playing his banjo, “Dim Lights, Thick Smoke, and

Loud, Loud Music,” first, for him to play, and

 

then “Honky Tonk Blues”:  Ray Godwin, emcee, said

I reminded him of Hank hunching over in a

 

hug around the microphone:  I left my

home, too, the rural route, my parents

 

knowing I was stepping out, beyond the

farm, not to get the honky tonk blues but

 

to go to college:  I left my guitar at home:  I

had no money:  I worked for my room and

 

board, “busting” tables, morning shift, Lenoir

Dining Hall, at times falling asleep on the cart

 

which held the dishes, always singing in the corridor

leading to the dishwash-room, “You’ll Never

 

Walk Alone.”  Thank you, Edwin S. Lanier,

Director of the Student Self-Help Bureau.

 

My feet propped up on the pull-out leaf of

my desk, I never quite know why My

 

Story, old as Time, does not include my

leaving home for a stint in Nashville, Tennessee.

 

A musical career defining Who

am I?  After reading biographies of

 

Hank Williams, after reading The Faron Young Story: 

Live Fast, Love Hard (Illinois:  2007),

 

Diane Diekman, after reading San Antonio Rose:

The Life and Music of Bob Wills (Illinois:  Illinois

 

Books Edition:  1986), Charles R. Townsend,

after reading Looking Back to See:  A Country Music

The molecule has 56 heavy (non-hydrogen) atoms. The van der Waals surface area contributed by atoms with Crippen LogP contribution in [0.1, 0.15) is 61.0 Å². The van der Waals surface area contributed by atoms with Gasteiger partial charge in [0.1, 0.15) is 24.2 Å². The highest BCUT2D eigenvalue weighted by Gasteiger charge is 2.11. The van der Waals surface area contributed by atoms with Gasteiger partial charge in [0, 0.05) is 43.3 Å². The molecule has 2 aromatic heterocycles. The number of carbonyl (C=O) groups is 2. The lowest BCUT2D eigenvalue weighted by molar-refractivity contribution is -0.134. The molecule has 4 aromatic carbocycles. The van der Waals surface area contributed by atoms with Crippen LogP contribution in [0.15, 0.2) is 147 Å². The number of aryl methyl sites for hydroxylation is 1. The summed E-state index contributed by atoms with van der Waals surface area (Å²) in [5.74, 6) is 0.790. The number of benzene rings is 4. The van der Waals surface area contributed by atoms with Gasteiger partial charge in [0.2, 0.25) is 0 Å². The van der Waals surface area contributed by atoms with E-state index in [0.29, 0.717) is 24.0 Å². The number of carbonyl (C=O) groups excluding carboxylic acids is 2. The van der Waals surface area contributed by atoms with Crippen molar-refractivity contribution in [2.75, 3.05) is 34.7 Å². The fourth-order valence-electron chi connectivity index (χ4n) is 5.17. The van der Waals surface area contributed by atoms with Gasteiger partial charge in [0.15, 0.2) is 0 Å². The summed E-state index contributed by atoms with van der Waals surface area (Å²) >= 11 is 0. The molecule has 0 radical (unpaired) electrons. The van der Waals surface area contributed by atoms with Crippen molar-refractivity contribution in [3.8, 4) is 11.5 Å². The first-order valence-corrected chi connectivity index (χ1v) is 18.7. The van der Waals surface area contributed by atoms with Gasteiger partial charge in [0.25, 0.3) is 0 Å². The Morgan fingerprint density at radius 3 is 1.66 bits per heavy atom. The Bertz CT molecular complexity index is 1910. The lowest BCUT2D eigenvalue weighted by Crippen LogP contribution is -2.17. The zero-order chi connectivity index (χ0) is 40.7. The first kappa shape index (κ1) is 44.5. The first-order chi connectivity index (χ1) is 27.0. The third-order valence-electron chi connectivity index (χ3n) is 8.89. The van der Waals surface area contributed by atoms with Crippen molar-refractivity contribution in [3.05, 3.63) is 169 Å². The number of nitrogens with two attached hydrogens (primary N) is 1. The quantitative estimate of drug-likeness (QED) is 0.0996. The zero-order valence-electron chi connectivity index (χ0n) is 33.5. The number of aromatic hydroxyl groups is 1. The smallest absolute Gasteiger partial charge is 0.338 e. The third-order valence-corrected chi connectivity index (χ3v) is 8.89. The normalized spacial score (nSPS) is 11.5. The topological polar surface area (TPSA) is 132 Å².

Memoir (Arkansas:  2005), Maxine Brown, after

reading Ragged But Right:  The Life & Times of George Jones

 

(Contemporary Books:  1984), Dolly Carlisle, after

reading Down in Orburndale:  A Songwriter’s Youth in

 

Old Florida (Louisiana, LSU:  2007), Bobby Braddock, after

reading more − my favorite Hank Williams bio my friend

 

Bill Koon wrote:  Hank Williams: A Bio-Bibliography

(originally published, Greenwood Press, Westport, CT,

 

1983, reprinted U PR Mississippi:  2001), George W. “Bill” Koon,

my preference, because Koon’s book contains less hype

 

than the others I’ve read.  Let’s say Hank Williams was

born September 17, 1923, died (I learned of his death)

 

January 1, 1953, elected to Country Music Hall of

Fame, 1961:  let’s say he was a lot like Jimmie Rodgers, the

 

way each did in a short space what they did, Hank

writing all those songs in about half a decade, Rodgers, too − Rodgers

 

dead at thirty-five, Hank at twenty-nine.  No question, Hank

might have stayed around Montgomery, if Audrey

 

had not said Let’s go to Nashville:  I don’t know:  holding

things together is not easy, especially if you remember

 

as a little boy your mother going out and killing

what small game she could find, food for the table, including

 

road-kill if it was warm, the father in a V. A. hospital

a lot, plus working away from home as an engineer

 

on a log train for a lumber company, no beds to